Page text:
Blocked by the boss
Superintendents should be barred from blocking students on Twitter
February 24, 2020
Federal District Court ruled that President Trump cannot legally block Twitter users, as it was determined to be a “digital town hall,” marking the account as a general forum. This means that blocking any US citizen is a violation of their rights, as they may be uninformed in matters of potential national importance as a result.
On a much smaller scale, this principle should also be applied to smaller government offices, including the office of Omaha Public Schools superintendent. Behind the tag “@OPS_LoganSupt” the superintendent frequently tweets announcements directed towards OPS students and parents.
I was blocked by Cheryl Logan as of at least September of this year, though it may have been earlier as Twitter does not inform the user on the receiving end of the blocking when it happens. There is no concrete, direct explanation for this action, although there may be a correlation between the almost constant verbal abuse regarding snow days in January earlier this year.
There was no way for me to determine the date and time for when I no longer had access to her OPS account, there is no knowing exactly when I was no longer aware of the information she released. This effect on a large scale could result in many students and parents being out of the loop without even knowing or having a chance to seek news and announcements form elsewhere.
The “at” (@OPS_LoganSupt) implies that this is a work-related account, since the abbreviation for “Omaha Public Schools” is included in the identification. This would mean that when signed into it, she takes on the role and thus the responsibilities of OPS superintendent. Keeping the student body informed would fall under these responsibilities, and so blocking a student would violate these responsibilities.
However, it’s understandable that one wouldn’t want to have to deal with students begging for the day off whenever it snows, and the resulting praise or criticism that would follow.
Regardless, the harsh reality of her position is that children, no matter how irritating, fall under the responsibility of their school district, including OPS. Therefore, if one is unable to cope with their peers acting like children, then perhaps they shouldn’t have taken the job as a superintendent of children. If a student talks too much in class, do they not still deserve to know if there’s a snow day?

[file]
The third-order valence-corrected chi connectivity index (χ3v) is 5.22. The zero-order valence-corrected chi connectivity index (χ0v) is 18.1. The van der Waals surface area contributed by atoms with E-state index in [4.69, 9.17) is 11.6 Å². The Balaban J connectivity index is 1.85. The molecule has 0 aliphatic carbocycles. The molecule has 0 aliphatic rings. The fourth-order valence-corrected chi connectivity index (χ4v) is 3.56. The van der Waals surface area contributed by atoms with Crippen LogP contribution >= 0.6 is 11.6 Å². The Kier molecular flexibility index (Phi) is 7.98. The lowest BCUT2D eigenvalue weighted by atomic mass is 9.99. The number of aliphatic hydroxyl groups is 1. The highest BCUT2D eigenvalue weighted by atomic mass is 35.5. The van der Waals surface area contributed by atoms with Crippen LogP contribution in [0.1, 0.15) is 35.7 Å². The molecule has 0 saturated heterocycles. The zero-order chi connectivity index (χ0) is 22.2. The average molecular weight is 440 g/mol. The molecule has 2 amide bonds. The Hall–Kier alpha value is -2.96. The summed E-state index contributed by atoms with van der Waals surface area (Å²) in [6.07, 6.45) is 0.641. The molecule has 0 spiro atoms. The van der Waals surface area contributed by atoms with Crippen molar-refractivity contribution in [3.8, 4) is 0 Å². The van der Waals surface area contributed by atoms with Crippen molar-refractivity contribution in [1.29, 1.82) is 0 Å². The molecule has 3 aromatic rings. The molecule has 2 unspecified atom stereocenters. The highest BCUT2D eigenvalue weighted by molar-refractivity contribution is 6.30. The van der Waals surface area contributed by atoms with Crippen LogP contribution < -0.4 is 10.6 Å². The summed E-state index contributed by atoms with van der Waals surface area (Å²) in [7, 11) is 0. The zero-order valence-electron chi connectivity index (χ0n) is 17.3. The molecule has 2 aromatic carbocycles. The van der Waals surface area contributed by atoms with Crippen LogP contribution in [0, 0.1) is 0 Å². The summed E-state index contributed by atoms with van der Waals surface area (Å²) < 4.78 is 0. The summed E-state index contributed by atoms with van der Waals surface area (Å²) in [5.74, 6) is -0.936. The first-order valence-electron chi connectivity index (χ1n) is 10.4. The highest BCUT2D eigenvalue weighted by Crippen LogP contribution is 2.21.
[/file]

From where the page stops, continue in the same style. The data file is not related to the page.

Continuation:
Social media is a two-way system. Important information may be distributed via Twitter that would now be restricted as a result of the block. Suppose one wanted to question a new OPS policy or raise concerns/criticism of OPS actions. It would still be possible to speak out, but if they’re blocked by the superintendent, they won’t be able to reply under the announcements, thus intervening between civilian and public forum, a clear violation of one’s constitutional rights.
That’s not to say Cheryl Logan must now be a target every December until every February; it goes without saying that she is perfectly able to create her own, personal social media platform that doesn’t include her professional title or inform students and parents of school related events and reminders.
However, as long as she insists on connecting her personal grudges and pet-peeves with her profession as a public school official (and thus, dealer-with of kids under 18), it should be a violation of her work to actively prevent students under her jurisdiction from interacting and criticizing her on a professional level, if not a personal one.